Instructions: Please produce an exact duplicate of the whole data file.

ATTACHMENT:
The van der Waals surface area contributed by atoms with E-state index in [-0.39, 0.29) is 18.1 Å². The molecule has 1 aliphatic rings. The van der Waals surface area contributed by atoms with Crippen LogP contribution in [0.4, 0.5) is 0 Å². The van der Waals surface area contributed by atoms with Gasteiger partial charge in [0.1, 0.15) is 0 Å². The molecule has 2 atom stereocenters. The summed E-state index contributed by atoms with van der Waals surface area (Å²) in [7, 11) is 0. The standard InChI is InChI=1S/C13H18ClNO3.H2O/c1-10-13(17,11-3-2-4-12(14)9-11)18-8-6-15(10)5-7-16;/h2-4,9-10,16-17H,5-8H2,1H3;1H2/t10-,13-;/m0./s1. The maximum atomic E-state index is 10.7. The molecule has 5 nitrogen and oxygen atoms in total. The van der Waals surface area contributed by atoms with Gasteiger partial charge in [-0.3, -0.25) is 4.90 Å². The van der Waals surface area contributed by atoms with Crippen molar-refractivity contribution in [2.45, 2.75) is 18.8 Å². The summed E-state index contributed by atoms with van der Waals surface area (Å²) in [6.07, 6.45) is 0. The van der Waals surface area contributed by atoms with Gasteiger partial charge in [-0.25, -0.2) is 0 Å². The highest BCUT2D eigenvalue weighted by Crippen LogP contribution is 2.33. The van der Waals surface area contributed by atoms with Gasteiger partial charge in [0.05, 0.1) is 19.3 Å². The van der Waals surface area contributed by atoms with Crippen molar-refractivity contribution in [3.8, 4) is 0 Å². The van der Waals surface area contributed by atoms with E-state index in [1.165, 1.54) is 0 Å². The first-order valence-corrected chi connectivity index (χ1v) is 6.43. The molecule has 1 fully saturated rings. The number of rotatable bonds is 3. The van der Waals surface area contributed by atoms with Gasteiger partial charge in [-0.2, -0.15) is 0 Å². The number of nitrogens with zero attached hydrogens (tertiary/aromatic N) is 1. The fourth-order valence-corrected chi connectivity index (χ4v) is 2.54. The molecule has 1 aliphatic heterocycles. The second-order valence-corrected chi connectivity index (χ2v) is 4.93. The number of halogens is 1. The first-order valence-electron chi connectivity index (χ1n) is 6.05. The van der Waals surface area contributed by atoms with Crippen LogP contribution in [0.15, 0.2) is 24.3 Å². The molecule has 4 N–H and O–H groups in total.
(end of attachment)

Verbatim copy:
The van der Waals surface area contributed by atoms with E-state index in [-0.39, 0.29) is 18.1 Å². The molecule has 1 aliphatic rings. The van der Waals surface area contributed by atoms with Crippen LogP contribution in [0.4, 0.5) is 0 Å². The van der Waals surface area contributed by atoms with Gasteiger partial charge in [0.1, 0.15) is 0 Å². The molecule has 2 atom stereocenters. The summed E-state index contributed by atoms with van der Waals surface area (Å²) in [7, 11) is 0. The standard InChI is InChI=1S/C13H18ClNO3.H2O/c1-10-13(17,11-3-2-4-12(14)9-11)18-8-6-15(10)5-7-16;/h2-4,9-10,16-17H,5-8H2,1H3;1H2/t10-,13-;/m0./s1. The maximum atomic E-state index is 10.7. The molecule has 5 nitrogen and oxygen atoms in total. The van der Waals surface area contributed by atoms with Gasteiger partial charge in [-0.3, -0.25) is 4.90 Å². The van der Waals surface area contributed by atoms with Crippen molar-refractivity contribution in [2.45, 2.75) is 18.8 Å². The summed E-state index contributed by atoms with van der Waals surface area (Å²) in [6.07, 6.45) is 0. The van der Waals surface area contributed by atoms with Gasteiger partial charge in [-0.25, -0.2) is 0 Å². The highest BCUT2D eigenvalue weighted by Crippen LogP contribution is 2.33. The van der Waals surface area contributed by atoms with Gasteiger partial charge in [0.05, 0.1) is 19.3 Å². The van der Waals surface area contributed by atoms with Crippen molar-refractivity contribution in [3.8, 4) is 0 Å². The van der Waals surface area contributed by atoms with E-state index in [1.165, 1.54) is 0 Å². The first-order valence-corrected chi connectivity index (χ1v) is 6.43. The molecule has 1 fully saturated rings. The number of rotatable bonds is 3. The van der Waals surface area contributed by atoms with Gasteiger partial charge in [-0.2, -0.15) is 0 Å². The number of nitrogens with zero attached hydrogens (tertiary/aromatic N) is 1. The fourth-order valence-corrected chi connectivity index (χ4v) is 2.54. The molecule has 1 aliphatic heterocycles. The second-order valence-corrected chi connectivity index (χ2v) is 4.93. The number of halogens is 1. The first-order valence-electron chi connectivity index (χ1n) is 6.05. The van der Waals surface area contributed by atoms with Crippen LogP contribution in [0.15, 0.2) is 24.3 Å². The molecule has 4 N–H and O–H groups in total.